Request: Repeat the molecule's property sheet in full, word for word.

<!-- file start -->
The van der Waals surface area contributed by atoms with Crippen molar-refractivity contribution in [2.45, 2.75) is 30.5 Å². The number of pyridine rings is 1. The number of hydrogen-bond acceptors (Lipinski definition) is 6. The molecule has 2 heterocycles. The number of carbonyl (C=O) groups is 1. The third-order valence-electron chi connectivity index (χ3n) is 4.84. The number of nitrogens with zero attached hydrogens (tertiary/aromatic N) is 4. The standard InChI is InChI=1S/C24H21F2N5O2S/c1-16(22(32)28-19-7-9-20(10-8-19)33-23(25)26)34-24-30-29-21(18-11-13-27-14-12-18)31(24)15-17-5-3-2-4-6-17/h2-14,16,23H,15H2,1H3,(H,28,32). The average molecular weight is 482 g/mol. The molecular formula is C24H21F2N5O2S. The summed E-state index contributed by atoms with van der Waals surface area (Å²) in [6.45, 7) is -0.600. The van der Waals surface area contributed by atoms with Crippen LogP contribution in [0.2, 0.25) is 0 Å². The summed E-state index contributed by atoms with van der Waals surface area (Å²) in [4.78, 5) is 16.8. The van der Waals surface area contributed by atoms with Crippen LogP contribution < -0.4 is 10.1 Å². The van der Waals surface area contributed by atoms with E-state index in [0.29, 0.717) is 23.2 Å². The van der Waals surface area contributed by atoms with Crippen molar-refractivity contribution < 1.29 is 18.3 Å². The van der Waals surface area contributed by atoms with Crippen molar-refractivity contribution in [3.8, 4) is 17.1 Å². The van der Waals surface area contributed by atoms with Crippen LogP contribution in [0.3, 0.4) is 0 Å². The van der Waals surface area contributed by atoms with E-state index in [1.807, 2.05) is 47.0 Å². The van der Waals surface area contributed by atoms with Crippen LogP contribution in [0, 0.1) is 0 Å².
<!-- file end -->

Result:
The van der Waals surface area contributed by atoms with Crippen molar-refractivity contribution in [2.45, 2.75) is 30.5 Å². The number of pyridine rings is 1. The number of hydrogen-bond acceptors (Lipinski definition) is 6. The molecule has 2 heterocycles. The number of carbonyl (C=O) groups is 1. The third-order valence-electron chi connectivity index (χ3n) is 4.84. The number of nitrogens with zero attached hydrogens (tertiary/aromatic N) is 4. The standard InChI is InChI=1S/C24H21F2N5O2S/c1-16(22(32)28-19-7-9-20(10-8-19)33-23(25)26)34-24-30-29-21(18-11-13-27-14-12-18)31(24)15-17-5-3-2-4-6-17/h2-14,16,23H,15H2,1H3,(H,28,32). The average molecular weight is 482 g/mol. The molecular formula is C24H21F2N5O2S. The summed E-state index contributed by atoms with van der Waals surface area (Å²) in [6.45, 7) is -0.600. The van der Waals surface area contributed by atoms with Crippen LogP contribution in [0.2, 0.25) is 0 Å². The summed E-state index contributed by atoms with van der Waals surface area (Å²) in [4.78, 5) is 16.8. The van der Waals surface area contributed by atoms with Crippen LogP contribution < -0.4 is 10.1 Å². The van der Waals surface area contributed by atoms with E-state index in [0.29, 0.717) is 23.2 Å². The van der Waals surface area contributed by atoms with Crippen molar-refractivity contribution < 1.29 is 18.3 Å². The van der Waals surface area contributed by atoms with Crippen molar-refractivity contribution in [3.8, 4) is 17.1 Å². The van der Waals surface area contributed by atoms with Crippen LogP contribution in [0.3, 0.4) is 0 Å². The van der Waals surface area contributed by atoms with E-state index in [1.807, 2.05) is 47.0 Å². The van der Waals surface area contributed by atoms with Crippen LogP contribution in [0, 0.1) is 0 Å².